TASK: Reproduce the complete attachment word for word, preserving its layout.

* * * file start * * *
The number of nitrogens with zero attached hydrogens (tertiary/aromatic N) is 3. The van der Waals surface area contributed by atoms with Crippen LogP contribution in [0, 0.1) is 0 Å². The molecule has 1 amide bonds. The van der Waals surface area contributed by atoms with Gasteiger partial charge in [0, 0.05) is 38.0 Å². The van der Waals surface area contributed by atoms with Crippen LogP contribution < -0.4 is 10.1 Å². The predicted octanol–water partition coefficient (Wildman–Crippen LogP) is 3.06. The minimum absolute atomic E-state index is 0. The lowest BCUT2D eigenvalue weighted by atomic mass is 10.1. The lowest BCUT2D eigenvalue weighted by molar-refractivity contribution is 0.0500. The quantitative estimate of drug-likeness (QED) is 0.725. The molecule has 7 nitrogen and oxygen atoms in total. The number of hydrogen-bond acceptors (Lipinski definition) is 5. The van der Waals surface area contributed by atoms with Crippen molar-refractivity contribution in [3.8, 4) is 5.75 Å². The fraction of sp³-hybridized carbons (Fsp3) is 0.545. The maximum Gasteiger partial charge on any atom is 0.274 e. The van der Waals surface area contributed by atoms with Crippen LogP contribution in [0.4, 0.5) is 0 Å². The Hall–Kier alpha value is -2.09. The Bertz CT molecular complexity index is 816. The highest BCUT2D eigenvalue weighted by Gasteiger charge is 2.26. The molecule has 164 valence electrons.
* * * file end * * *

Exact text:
The number of nitrogens with zero attached hydrogens (tertiary/aromatic N) is 3. The van der Waals surface area contributed by atoms with Crippen LogP contribution in [0, 0.1) is 0 Å². The molecule has 1 amide bonds. The van der Waals surface area contributed by atoms with Gasteiger partial charge in [0, 0.05) is 38.0 Å². The van der Waals surface area contributed by atoms with Crippen LogP contribution < -0.4 is 10.1 Å². The predicted octanol–water partition coefficient (Wildman–Crippen LogP) is 3.06. The minimum absolute atomic E-state index is 0. The lowest BCUT2D eigenvalue weighted by atomic mass is 10.1. The lowest BCUT2D eigenvalue weighted by molar-refractivity contribution is 0.0500. The quantitative estimate of drug-likeness (QED) is 0.725. The molecule has 7 nitrogen and oxygen atoms in total. The number of hydrogen-bond acceptors (Lipinski definition) is 5. The van der Waals surface area contributed by atoms with Crippen molar-refractivity contribution in [3.8, 4) is 5.75 Å². The fraction of sp³-hybridized carbons (Fsp3) is 0.545. The maximum Gasteiger partial charge on any atom is 0.274 e. The van der Waals surface area contributed by atoms with Crippen LogP contribution in [0.4, 0.5) is 0 Å². The Hall–Kier alpha value is -2.09. The Bertz CT molecular complexity index is 816. The highest BCUT2D eigenvalue weighted by Gasteiger charge is 2.26. The molecule has 164 valence electrons.